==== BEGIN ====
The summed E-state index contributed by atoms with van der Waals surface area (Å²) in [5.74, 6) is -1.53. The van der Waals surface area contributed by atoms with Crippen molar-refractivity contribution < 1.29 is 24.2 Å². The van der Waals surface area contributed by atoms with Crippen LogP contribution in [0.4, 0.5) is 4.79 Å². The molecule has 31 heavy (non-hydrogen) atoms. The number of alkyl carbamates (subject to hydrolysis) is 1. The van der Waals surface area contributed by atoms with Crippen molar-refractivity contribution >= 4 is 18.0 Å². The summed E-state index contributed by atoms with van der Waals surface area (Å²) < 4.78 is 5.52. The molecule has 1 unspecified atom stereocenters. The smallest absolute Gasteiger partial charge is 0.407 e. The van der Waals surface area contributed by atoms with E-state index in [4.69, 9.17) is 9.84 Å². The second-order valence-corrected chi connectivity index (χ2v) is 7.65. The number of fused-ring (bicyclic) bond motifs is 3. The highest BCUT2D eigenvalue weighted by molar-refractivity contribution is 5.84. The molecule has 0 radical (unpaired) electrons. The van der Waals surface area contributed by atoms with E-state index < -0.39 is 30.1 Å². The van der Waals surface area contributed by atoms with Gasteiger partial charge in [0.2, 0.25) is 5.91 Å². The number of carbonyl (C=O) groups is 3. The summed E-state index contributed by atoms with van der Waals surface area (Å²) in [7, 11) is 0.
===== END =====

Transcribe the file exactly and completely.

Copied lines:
The summed E-state index contributed by atoms with van der Waals surface area (Å²) in [5.74, 6) is -1.53. The van der Waals surface area contributed by atoms with Crippen molar-refractivity contribution < 1.29 is 24.2 Å². The van der Waals surface area contributed by atoms with Crippen LogP contribution in [0.4, 0.5) is 4.79 Å². The molecule has 31 heavy (non-hydrogen) atoms. The number of alkyl carbamates (subject to hydrolysis) is 1. The van der Waals surface area contributed by atoms with Crippen molar-refractivity contribution >= 4 is 18.0 Å². The summed E-state index contributed by atoms with van der Waals surface area (Å²) < 4.78 is 5.52. The molecule has 1 unspecified atom stereocenters. The smallest absolute Gasteiger partial charge is 0.407 e. The van der Waals surface area contributed by atoms with E-state index in [4.69, 9.17) is 9.84 Å². The second-order valence-corrected chi connectivity index (χ2v) is 7.65. The number of fused-ring (bicyclic) bond motifs is 3. The highest BCUT2D eigenvalue weighted by molar-refractivity contribution is 5.84. The molecule has 0 radical (unpaired) electrons. The van der Waals surface area contributed by atoms with E-state index < -0.39 is 30.1 Å². The van der Waals surface area contributed by atoms with Gasteiger partial charge in [0.2, 0.25) is 5.91 Å². The number of carbonyl (C=O) groups is 3. The summed E-state index contributed by atoms with van der Waals surface area (Å²) in [7, 11) is 0.